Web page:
Each patient received antibiotic prophylaxis, starting 1 hour before surgery. Physiotherapy was commenced the day after surgery, when graduated crutches weight bearing was also started.

The follow-up X-rays taken immediately after the surgery, at 6 weeks, 12 weeks, and then monthly were reviewed. The patients were followed up for a minimum of 12 months. Fracture union was recorded when there was absence of pain at fracture site and X-ray shows presence of bridging callus in two orthogonal views. Delayed union was taken as fracture that failed to unite between 4 and 9 months, whereas nonunion was defined as a fracture that failed to unite after 9 months.

All closed fractures of the femur and tibia/fibula seen within the period under review were included in the study. However, open fractures, malunited fractures and cases of fracture nonunion were excluded.


   Surgical Procedure Top


Any wound in the affected limb was treated and allowed to heal before surgery. As is routine with all implant procedures sepsis in any part of the body was a contraindication to surgery. This has to be addressed before proceeding. If the limb was in a cast, the cast was removed the night before surgery and the limb thoroughly washed.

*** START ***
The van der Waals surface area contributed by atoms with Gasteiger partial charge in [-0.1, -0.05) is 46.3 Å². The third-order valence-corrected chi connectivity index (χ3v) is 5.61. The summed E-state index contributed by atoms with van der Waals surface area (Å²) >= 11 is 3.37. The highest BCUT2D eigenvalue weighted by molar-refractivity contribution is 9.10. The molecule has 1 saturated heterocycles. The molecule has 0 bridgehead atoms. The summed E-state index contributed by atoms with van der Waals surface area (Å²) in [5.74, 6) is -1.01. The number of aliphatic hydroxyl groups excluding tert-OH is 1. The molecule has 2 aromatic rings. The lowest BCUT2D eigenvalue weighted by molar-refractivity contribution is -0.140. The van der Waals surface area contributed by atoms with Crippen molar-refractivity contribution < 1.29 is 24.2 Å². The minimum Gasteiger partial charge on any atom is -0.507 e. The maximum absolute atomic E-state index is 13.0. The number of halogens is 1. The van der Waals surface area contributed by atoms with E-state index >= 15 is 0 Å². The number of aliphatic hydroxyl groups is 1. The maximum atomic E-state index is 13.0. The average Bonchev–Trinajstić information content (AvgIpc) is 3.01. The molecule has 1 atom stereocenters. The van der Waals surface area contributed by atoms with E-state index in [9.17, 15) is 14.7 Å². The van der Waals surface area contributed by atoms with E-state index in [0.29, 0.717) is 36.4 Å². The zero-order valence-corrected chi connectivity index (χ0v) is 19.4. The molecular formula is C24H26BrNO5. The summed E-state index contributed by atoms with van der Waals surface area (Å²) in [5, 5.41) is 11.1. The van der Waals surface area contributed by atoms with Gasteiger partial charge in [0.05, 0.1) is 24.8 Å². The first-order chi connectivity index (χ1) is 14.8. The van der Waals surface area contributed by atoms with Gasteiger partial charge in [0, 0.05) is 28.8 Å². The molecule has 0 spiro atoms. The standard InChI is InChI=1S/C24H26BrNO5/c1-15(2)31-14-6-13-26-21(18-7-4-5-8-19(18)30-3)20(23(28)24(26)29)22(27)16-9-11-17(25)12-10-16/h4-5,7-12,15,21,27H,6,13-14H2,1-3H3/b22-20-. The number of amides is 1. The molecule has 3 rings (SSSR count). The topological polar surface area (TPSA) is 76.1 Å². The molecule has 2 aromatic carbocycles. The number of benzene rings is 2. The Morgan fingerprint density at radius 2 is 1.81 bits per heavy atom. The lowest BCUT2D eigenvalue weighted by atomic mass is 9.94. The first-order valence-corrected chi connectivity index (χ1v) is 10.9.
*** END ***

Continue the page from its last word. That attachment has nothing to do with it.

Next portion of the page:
Templating was done with the X-ray the day before surgery to be sure that the appropriate nail and screw sizes were available. This was despite the fact that our implant set with range of sizes was always available and sterile during each surgery session.

The patients received first dose of prophylactic antibiotic about 1 hour before surgery. We routinely used spinal anesthesia for the surgery. The patients were placed supine on the operating table for tibia fractures and retrograde femoral nailing, whereas for antegrade femoral nailing, they were routinely placed in the lateral position with the affected side uppermost. For tibia nailing and retrograde femoral nailing, we normally used a triangular wooden device placed under the limb to achieve some 45 to 60° flexion at the knee. This device was placed under the drapes to avoid contaminating the operation site.

Open reduction was done in all cases without an image intensifier or fracture table. We routinely achieved fracture reduction before reaming. For the tibia, the entry point was just above the tibia tuberosity, following a midline incision. In the retrograde femoral nailing technique, the entry point was the point just above the intercondylar notch. This was approached through a split patellar tendon incision, and the entry point was visualized after minimal dissection of the fat pad and securing hemostasis. In the antegrade femoral nailing technique, the greater trochanter was approached through a small incision. The entry point to the femur in this approach was the posterolateral aspect of the greater trochanter.